The next Digital History seminar will be taking place in room 243 (Senate House) and will also be live streamed at 5.15pm on 14 May 2013. Details below:Digital History seminar Matthew Hammond The People of Medieval Scotland database: structure, prosopography and network visualisation 5.15pm, 14 May 2013 Room 243 (Senate House) This is a seminar about a prosopographical database, ‘The People of Medieval Scotland, 1093-1314’, which has been in production since 2007, and which has been freely available online since the summer of 2010. Since the relaunch of the database last year, we have had over 40,000 unique visitors from across the globe. Now nearing completion, the database contains records on over 20,000 individuals, drawn from over 8500 medieval, mostly Latin documents. The paper will examine some of the PoMS project’s technical innovations as well as the new directions we hope to take in the coming years.The seminar will take you behind the scenes of the public website to see how this database evolved from the factoid prosopography model created for the ‘Prosopography of Anglo-Saxon England’ (PASE) by John Bradley of the Centre for Computing in the Humanities, now Department of Digital Humanities, at Kings College London. PoMS has developed what might be called a ‘transactional model’ of factoid prosopography, due to the fact that it is comprised almost entirely of transactional documents like charters. Rather than simply recording events, the transactional model is explicitly interested in relations between individuals as recorded in the documents. We will examine the new structures PoMS incorporates to allow end users the ability to research the terms of the transaction, and thus the nature of the interaction between people, as well as multiple transactions happening at different times within the same document. We will look at the work of Michele Pasin, formerly of DDH, in developing new ways for users to both search and visualise these transactions. The seminar will finish with a consideration of the capabilities of the database for studying the social networks, and visualising the relationships between large numbers of people.Matthew Hammond is a Research Associate in the School of Humanities at the University of Glasgow and former Lecturer in Scottish History at the University of Edinburgh. Since 2007, he has been a team member of the AHRC-funded projects that created the ‘People of Medieval Scotland, 1093-1286’ database (www.poms.ac.uk) and is now working on a Leverhulme-funded project to expand the capabilities of that database, especially in the area of Social Network Analysis.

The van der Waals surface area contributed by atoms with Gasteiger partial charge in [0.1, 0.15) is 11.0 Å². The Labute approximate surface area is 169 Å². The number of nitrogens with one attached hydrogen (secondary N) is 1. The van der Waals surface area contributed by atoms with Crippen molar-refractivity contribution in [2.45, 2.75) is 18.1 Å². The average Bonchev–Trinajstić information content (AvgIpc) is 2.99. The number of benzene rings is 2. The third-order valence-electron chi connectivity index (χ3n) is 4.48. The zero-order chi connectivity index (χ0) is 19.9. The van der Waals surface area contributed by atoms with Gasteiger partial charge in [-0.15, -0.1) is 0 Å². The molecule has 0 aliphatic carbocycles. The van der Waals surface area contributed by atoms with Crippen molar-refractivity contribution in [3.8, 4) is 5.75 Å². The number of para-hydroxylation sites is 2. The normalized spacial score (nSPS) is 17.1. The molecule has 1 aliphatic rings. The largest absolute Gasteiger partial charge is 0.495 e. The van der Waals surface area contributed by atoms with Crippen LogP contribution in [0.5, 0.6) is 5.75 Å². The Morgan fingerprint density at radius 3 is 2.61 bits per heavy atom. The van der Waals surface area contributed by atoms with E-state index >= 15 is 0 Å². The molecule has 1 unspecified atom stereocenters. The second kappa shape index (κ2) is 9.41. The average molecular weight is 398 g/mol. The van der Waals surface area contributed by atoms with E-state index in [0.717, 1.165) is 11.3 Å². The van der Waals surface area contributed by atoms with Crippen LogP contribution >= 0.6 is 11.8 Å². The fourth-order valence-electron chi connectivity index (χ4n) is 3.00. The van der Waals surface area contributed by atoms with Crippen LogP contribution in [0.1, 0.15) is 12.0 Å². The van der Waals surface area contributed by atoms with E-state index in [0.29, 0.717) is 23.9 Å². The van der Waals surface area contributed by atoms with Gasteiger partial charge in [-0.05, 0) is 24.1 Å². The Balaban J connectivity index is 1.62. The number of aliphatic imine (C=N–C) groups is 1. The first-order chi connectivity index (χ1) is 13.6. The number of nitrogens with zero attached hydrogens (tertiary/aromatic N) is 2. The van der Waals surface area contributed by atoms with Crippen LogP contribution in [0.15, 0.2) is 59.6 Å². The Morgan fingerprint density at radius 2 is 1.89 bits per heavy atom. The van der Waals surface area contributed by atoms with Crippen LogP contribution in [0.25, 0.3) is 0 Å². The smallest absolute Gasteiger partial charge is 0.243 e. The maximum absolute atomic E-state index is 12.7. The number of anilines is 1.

To take part in the live stream visit History SPOT on 14 May at 5.15pm and open up the pop out video, slide show, chat, and Twitter feed.